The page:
A Vatican cardinal has backed a German abbess who is being prosecuted for sheltering refugees, exclaiming “God bless her!”.
– Mother Mechthild standing in “a long tradition of Christians living their faith to the final consequence”
Cardinal Michael Czerny, the undersecretary for migrants and refugees at the Vatican Dicastery for Promoting Integral Human Development, voiced his support for Mother Mechthild Thurmer, head of the Abbey of Maria Frieden in Kirchschletten, in Bavaria, who is facing charges of “aiding and abetting illegal residents”.
As CNS reports, speaking in a webinar on “Overcoming Indifference to Migrants and Refugees” on the occasion of the World Day Against Trafficking in Persons July 30, Czerny said Mother Mechthild, with her commitment to supporting the downtrodden whatever the cost, was standing in “a long tradition of Christians living their faith to the final consequence”.
There is no reason for that long tradition of Christian witness to be “refuted or broken”, Czerny added.
Mother Mechthild is facing the court proceedings after having given refuge on 30 occasions to women seeking asylum and after having refused to pay the fine habitually associated with such infractions.
The Benedictine nun has defended her actions, however, saying that “I acted out of Christian spirit; to give concrete help to a person in need can’t be a crime”.
– Migrants and refugees “not a danger to our economy, our society, our civilisation or our families”
At another point in last Thursday’s webinar, Cardinal Czerny criticised the media for “carping on” about “the global crisis” of migrants and refugees when the forcibly displaced are but a minority of those who move around countries every year.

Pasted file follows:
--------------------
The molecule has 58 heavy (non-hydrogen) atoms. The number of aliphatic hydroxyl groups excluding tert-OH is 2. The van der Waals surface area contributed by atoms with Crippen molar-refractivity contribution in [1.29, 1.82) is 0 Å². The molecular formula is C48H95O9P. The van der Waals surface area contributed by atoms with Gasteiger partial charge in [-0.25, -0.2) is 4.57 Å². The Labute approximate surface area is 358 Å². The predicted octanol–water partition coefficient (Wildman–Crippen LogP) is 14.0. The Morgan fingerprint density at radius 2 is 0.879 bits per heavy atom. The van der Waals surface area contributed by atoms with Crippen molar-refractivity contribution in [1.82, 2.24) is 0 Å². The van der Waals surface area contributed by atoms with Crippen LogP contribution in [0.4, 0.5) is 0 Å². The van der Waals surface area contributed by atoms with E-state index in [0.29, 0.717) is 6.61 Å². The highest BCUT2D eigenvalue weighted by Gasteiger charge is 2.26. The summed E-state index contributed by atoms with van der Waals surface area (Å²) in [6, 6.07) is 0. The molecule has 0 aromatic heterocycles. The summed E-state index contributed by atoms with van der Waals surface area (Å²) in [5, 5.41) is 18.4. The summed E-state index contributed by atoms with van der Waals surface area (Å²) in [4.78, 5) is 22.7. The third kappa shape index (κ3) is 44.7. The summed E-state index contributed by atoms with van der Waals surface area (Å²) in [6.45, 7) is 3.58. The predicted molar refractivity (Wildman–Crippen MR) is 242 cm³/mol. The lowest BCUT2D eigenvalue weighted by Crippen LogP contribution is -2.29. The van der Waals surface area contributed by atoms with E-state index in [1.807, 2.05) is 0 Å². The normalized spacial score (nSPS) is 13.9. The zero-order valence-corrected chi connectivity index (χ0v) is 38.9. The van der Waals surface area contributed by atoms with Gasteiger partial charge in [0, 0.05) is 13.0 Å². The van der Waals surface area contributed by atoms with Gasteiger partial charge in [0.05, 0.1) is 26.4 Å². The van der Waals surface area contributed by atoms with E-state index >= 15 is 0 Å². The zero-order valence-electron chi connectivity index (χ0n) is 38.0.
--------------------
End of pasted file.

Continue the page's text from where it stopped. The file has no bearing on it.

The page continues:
“One of the major puzzles of our time is that the same society that people live in decently and cooperatively seems to tolerate this kind of distortion of reality”, Czerny added with respect to the media and political scapegoating of migrants and refugees.
“I think it has something to do with the very rapid evolution of media, to the point that we have lost our bearings in terms of what is true, what is plausible and what is believable.
“The more shocking, somehow the more credible. I don’t remember shock value ever being a valid criterion for truth. Yet it seems to be that the more outrageous, the more contrary sounding, the angrier – somehow the more credible. This is a problem for all of us, and I think it is really urgent to find a way through this”, the cardinal warned.
One part of the solution to the victimisation, Czerny suggested, is for people to listen to the personal stories of the displaced, with the result that then “the majority of people would realise that they are scapegoating this small number of people who are doing exactly what all of us would do if we were in the same circumstances”.
People who took the time to listen to the personal dramas of migrants and refugees would also understand that the exiled do not represent “a danger to our economy, our society, our civilisation or our families”, Czerny underlined.
One final point Czerny reflected on with regards to media treatment of migrants was that “paradoxically” the COVID-19 lockdowns helped many in the world to understand that our economies only work thanks to the contribution of migrant workers in essential services.
“Here in Italy, it was a real eye-opener for people to realise how many of these people there are, the kind of work they are doing, and the kind of situation they are living in”, Czerny recalled.
“I have a feeling that public opinion in Italy swung in favor of migrant workers in a remarkable way over these months. Whether this is having an effect on policy, I don’t know. This year of COVID-19, with its terrible toll of suffering and death, may also be looked back on as a year of revelation”, the cardinal mused.
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